Townsend
 
Stoker Coal Boiler: Axeman Anderson 260
Coal Size/Type: Pea / Buck

PostBy: LsFarm On: Wed Nov 29, 2006 5:25 pm

Are you going to put it in the kitchen where you had that wood burner before?? Using the same chimney? Make sure the chimney is clean of creosote.

The Mark I may be the perfect stove for the kitchen, certainly not too large. And maybe still put that vent in the upper wall into the upstairs hallway with fan, could add a lot of comfort to the upstairs.

Let us know how it works out, a photo of it installed in your kitchen in the 'pictues of your stove' thread would be great.

High temp silicone will work, stove cement often doesn't stick too well. I've not had any problems with silicone.

Take care. Greg L
LsFarm
 
Stoker Coal Boiler: Axeman Anderson 260
Hand Fed Coal Boiler: Self-built 'Big Bertha' SS Boiler
Baseburners & Antiques: Keystone 11, Art Garland

PostBy: Townsend On: Wed Nov 29, 2006 6:04 pm

Thanks for all your help, I really appreciate it. Its nice to get input from everyone here, what a great resource for coal burners.

Greg, what do I need to install into my chimney? It has no liner, just the original brick, which is sound. I want to put in a stainless steel flexible liner. I will cut in the thimble and mortar it in but I really don't have a good understanding of how the liner will connect to the thimble and the top of the chimney. Do I need a clean out? A T-fitting at the thimble? Etc. How do I reach in through the thimble and secure it once I get the liner down the chimney. Or do I pull the liner up the chimney? I have easy access to the top of the chimney. It has a piece of slate atop built up bricks on two sides of the chimney with the other two sides open. Do I have to level it off or is this workable with certain kits?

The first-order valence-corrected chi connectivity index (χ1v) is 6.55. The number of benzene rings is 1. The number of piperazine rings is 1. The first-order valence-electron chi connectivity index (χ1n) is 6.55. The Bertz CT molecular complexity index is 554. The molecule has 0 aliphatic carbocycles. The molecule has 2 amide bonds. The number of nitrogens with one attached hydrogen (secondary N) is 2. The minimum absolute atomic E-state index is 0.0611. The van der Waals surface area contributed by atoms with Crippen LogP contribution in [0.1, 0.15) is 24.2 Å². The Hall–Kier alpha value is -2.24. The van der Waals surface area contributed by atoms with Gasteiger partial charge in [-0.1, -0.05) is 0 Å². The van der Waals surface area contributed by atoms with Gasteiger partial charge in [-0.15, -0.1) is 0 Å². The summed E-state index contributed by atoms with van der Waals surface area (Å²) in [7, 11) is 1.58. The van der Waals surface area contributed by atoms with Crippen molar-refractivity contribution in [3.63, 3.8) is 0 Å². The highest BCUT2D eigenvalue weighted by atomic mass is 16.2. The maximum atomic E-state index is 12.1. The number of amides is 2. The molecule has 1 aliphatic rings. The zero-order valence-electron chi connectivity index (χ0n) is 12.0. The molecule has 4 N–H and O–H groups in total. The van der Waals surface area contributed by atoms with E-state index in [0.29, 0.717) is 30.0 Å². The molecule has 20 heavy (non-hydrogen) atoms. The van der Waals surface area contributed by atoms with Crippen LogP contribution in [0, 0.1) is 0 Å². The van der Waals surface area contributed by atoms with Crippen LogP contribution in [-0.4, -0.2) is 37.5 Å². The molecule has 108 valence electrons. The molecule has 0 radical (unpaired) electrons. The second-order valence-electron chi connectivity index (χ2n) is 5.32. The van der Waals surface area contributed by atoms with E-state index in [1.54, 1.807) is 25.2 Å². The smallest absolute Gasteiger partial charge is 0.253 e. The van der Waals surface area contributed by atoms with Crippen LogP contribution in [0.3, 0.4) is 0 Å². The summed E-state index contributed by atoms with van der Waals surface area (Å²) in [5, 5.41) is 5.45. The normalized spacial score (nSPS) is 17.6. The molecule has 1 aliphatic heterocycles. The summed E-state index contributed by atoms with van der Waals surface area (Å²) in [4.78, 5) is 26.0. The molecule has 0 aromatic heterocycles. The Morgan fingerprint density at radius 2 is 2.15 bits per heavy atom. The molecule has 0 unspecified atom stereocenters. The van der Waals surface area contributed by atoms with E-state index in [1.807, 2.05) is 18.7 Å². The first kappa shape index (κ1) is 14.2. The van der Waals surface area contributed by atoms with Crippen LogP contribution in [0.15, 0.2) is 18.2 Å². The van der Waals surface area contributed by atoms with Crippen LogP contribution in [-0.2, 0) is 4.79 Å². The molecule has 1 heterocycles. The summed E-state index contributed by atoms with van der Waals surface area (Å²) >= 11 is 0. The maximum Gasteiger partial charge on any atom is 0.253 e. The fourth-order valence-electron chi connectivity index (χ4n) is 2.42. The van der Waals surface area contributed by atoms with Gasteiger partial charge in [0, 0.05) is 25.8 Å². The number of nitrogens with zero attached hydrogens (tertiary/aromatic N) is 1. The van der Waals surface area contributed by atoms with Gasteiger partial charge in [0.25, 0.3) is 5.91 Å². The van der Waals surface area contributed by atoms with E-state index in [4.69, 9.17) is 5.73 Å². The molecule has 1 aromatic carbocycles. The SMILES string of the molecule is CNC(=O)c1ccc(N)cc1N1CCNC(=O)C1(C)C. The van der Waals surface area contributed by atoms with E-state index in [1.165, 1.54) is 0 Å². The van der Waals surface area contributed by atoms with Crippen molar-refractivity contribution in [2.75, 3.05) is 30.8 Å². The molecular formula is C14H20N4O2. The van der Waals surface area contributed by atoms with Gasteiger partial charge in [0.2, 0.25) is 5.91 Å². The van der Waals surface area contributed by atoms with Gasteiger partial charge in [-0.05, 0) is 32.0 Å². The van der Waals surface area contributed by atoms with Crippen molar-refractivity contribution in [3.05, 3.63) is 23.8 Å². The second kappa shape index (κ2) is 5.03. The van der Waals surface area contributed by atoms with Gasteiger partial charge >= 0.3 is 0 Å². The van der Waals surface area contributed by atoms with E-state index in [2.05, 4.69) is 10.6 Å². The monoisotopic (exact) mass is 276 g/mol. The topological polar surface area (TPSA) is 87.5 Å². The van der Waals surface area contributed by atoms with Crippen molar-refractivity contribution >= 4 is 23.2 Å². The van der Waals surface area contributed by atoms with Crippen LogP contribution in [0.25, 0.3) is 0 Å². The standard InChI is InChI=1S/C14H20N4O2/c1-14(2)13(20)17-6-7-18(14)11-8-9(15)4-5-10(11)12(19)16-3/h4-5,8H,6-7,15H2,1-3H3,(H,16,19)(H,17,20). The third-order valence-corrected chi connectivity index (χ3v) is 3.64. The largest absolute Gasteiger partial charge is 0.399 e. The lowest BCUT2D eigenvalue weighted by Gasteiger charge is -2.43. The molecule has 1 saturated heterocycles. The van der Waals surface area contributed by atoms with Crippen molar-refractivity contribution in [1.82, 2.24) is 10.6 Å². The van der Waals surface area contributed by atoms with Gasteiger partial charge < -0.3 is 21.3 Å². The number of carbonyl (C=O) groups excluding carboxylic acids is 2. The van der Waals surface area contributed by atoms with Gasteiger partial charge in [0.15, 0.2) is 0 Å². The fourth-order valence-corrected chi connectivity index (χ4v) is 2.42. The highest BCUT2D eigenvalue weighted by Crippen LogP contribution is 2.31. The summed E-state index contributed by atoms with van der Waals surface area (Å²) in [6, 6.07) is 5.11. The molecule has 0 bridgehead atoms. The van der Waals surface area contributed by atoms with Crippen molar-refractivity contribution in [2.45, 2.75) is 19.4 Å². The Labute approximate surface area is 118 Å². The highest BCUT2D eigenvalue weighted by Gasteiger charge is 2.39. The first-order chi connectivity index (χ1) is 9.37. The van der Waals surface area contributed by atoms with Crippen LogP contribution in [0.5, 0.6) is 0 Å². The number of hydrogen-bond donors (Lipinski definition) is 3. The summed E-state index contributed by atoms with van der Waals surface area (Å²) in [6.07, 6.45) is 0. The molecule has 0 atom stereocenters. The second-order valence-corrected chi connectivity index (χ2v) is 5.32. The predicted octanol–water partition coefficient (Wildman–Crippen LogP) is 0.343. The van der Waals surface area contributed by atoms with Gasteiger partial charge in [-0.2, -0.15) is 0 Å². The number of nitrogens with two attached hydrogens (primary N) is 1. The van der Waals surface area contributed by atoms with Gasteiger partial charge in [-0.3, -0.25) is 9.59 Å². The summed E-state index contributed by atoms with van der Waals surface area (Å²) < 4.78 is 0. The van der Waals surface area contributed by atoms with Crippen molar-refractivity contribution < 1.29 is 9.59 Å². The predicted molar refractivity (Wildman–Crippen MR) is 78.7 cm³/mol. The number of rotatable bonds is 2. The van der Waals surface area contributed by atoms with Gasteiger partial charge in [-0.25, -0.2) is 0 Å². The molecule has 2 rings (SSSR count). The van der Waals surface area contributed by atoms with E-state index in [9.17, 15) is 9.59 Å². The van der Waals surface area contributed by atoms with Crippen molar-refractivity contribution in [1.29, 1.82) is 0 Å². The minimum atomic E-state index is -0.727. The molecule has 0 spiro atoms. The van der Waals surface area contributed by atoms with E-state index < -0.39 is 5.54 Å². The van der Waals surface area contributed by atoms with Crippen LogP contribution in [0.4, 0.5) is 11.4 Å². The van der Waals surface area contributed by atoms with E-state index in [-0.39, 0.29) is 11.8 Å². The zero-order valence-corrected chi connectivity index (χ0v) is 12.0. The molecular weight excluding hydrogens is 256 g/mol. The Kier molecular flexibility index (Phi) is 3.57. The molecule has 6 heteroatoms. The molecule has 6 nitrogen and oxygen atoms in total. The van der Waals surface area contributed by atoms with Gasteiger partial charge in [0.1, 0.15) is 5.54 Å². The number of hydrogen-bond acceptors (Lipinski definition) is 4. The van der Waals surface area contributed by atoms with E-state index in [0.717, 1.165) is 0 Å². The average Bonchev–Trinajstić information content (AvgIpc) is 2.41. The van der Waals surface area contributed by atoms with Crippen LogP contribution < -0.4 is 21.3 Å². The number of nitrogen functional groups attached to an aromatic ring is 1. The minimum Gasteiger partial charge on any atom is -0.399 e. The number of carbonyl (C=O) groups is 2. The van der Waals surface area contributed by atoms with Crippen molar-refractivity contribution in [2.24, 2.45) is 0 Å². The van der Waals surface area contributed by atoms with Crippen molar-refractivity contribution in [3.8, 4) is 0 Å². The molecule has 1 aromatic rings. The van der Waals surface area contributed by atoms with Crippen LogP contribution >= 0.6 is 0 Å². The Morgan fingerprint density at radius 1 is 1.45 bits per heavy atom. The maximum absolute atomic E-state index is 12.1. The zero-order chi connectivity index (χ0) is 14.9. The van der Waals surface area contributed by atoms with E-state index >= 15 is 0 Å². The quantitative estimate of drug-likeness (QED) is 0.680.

Thanks in advance.
Townsend
 
Stoker Coal Boiler: Axeman Anderson 260
Coal Size/Type: Pea / Buck

PostBy: LsFarm On: Wed Nov 29, 2006 6:28 pm

I personally wouldn't install a SS liner yet. You may not ever need to install a liner. As long as the chimney is sound, I would go ahead and use it.
Is your chimney in an interior wall or exterior?

You said it has the original brick lining?? Not a square or rectangular terracotta or clay tube?? As long as the mortor in the brick is sound, it should work fine. If you have concerns about the mortor joints then maybe a liner should be considered.